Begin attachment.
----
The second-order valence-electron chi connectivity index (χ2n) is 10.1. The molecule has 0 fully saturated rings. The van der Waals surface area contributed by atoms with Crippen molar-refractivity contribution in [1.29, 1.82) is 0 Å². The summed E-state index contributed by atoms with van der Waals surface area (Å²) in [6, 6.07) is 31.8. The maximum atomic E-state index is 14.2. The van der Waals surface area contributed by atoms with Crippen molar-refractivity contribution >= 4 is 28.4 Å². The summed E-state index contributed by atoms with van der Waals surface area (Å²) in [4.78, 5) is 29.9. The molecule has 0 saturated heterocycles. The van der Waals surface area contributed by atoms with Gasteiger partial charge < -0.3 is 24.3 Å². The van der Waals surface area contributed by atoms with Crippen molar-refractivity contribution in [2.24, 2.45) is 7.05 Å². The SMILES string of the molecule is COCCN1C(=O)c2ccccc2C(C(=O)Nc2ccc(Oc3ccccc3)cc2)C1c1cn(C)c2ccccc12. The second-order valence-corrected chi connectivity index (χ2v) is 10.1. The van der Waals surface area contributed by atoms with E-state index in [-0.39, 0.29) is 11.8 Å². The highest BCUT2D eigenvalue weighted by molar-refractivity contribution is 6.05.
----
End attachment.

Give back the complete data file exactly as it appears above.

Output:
The second-order valence-electron chi connectivity index (χ2n) is 10.1. The molecule has 0 fully saturated rings. The van der Waals surface area contributed by atoms with Crippen molar-refractivity contribution in [1.29, 1.82) is 0 Å². The summed E-state index contributed by atoms with van der Waals surface area (Å²) in [6, 6.07) is 31.8. The maximum atomic E-state index is 14.2. The van der Waals surface area contributed by atoms with Crippen molar-refractivity contribution >= 4 is 28.4 Å². The summed E-state index contributed by atoms with van der Waals surface area (Å²) in [4.78, 5) is 29.9. The molecule has 0 saturated heterocycles. The van der Waals surface area contributed by atoms with Gasteiger partial charge < -0.3 is 24.3 Å². The van der Waals surface area contributed by atoms with Crippen molar-refractivity contribution in [2.24, 2.45) is 7.05 Å². The SMILES string of the molecule is COCCN1C(=O)c2ccccc2C(C(=O)Nc2ccc(Oc3ccccc3)cc2)C1c1cn(C)c2ccccc12. The second-order valence-corrected chi connectivity index (χ2v) is 10.1. The van der Waals surface area contributed by atoms with E-state index in [-0.39, 0.29) is 11.8 Å². The highest BCUT2D eigenvalue weighted by molar-refractivity contribution is 6.05.